From Brian Todd
WASHINGTON (CNN) -- Paul Rusesabagina, a non descript, middle-aged grandfather, may not look like a hero. But go back 10 years as his country descended into madness, and you may see something different.
In April 1994, two presidents were assassinated, a peace accord collapsed and Rwanda crumbled with it.
Smoldering resentment between ethnic Hutus and their rival Tutsis exploded into a surreal, murderous rampage.
Hutu extremists begin butchering Tutsis and moderate Hutus. In three months, more than 800,000 people were slaughtered.
Rusesabagina was in the middle of it. The moderate manager of the four-star Hotel Mille Collines in the capital, Kigali, was a Hutu. His wife, a Tutsi. He began the enormous task of protecting her, and taking in others at the same time.
"I thought I was doing my right job, my day-to-day life, a manager's life. A manager's job," Rusesabagina says.
The new film "Hotel Rwanda" chronicles the genocide in Rusesabagina's footsteps.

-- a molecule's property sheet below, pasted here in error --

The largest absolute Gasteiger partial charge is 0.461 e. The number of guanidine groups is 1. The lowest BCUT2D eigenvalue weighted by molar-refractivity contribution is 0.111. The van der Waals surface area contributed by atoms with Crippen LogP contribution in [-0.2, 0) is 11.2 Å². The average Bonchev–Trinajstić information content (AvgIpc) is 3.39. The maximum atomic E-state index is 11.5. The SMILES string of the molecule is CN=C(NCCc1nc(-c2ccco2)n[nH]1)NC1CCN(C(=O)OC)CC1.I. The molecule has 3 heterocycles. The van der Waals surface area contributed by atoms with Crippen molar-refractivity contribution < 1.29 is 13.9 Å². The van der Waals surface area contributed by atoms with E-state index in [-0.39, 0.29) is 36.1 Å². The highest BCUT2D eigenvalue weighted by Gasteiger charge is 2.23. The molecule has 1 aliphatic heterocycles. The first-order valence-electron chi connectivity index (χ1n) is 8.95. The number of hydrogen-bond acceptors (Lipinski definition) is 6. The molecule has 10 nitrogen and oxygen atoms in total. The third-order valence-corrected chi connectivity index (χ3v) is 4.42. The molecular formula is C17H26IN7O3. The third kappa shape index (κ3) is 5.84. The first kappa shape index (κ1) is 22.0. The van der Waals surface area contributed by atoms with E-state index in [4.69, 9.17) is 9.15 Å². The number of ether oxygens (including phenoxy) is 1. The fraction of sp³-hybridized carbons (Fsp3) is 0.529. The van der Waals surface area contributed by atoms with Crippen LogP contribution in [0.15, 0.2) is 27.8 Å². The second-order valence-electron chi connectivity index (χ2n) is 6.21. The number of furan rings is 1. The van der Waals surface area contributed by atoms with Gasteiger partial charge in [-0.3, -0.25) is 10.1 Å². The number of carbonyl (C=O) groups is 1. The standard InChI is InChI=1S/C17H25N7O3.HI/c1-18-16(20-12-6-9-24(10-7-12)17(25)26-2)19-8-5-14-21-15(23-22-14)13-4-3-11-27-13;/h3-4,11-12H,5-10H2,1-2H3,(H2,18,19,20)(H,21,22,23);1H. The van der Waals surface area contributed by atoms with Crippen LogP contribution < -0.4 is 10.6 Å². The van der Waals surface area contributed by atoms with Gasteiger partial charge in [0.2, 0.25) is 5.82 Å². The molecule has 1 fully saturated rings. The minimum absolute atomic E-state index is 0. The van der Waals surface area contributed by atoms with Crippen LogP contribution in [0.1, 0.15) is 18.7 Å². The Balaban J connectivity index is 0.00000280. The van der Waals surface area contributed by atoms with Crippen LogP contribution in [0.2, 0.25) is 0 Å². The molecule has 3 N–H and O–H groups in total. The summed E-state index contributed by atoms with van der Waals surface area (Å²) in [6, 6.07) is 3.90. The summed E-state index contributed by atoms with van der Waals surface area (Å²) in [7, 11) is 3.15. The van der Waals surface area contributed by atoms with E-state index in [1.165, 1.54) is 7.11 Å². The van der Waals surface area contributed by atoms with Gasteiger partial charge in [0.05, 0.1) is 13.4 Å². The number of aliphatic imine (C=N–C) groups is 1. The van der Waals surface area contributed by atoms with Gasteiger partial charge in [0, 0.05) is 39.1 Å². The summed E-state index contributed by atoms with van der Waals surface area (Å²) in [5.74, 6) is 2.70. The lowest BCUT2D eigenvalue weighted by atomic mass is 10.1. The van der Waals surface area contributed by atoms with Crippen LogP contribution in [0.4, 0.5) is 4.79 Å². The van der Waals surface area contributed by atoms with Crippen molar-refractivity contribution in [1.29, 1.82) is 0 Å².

Played by Don Cheadle, this unassuming, somewhat naive businessman is at first bewildered by the chaos outside his hotel's gates -- then he watches his friends turn into killers.
As the corpses pile up, and the Westerners get out, Rusesabagina starts taking in people desperate for any shelter.
With little protection and dwindling supplies, he houses more than 1,200 people, and wards off their attackers.
Rusesabagina says he often used some pretty basic psychology to save lives. If you want to control someone, he says, keep him close to you. To keep militiamen at bay, he often spoke directly to them as they came to his hotel. He charmed them into being distracted and moving on.
Sometimes, it meant serving them drinks and food. Other times, it called for a frantic bribe, including an offering of 100,000 francs.
"Just from him doing the things that he knew how to do, moment to moment -- it's not some mythic figure. It's just a common, everyday man. And I think that's what people are connecting to," says Cheadle, who portrays Rusesabagina.
Consciously avoiding scenes of graphic violence, the filmmakers weave a personal thriller with a central character who overcomes his own doubts and mistakes and the betrayal of friends and nations.
Today, Paul Rusesabagina seems almost unfathomably cheerful and normal -- living in Belgium with his family, running a trucking company in Zambia, receiving honors and ovations and staying on-message:
"What people say should be put in facts, not only in words. If it is 'never again', they have to make it never again."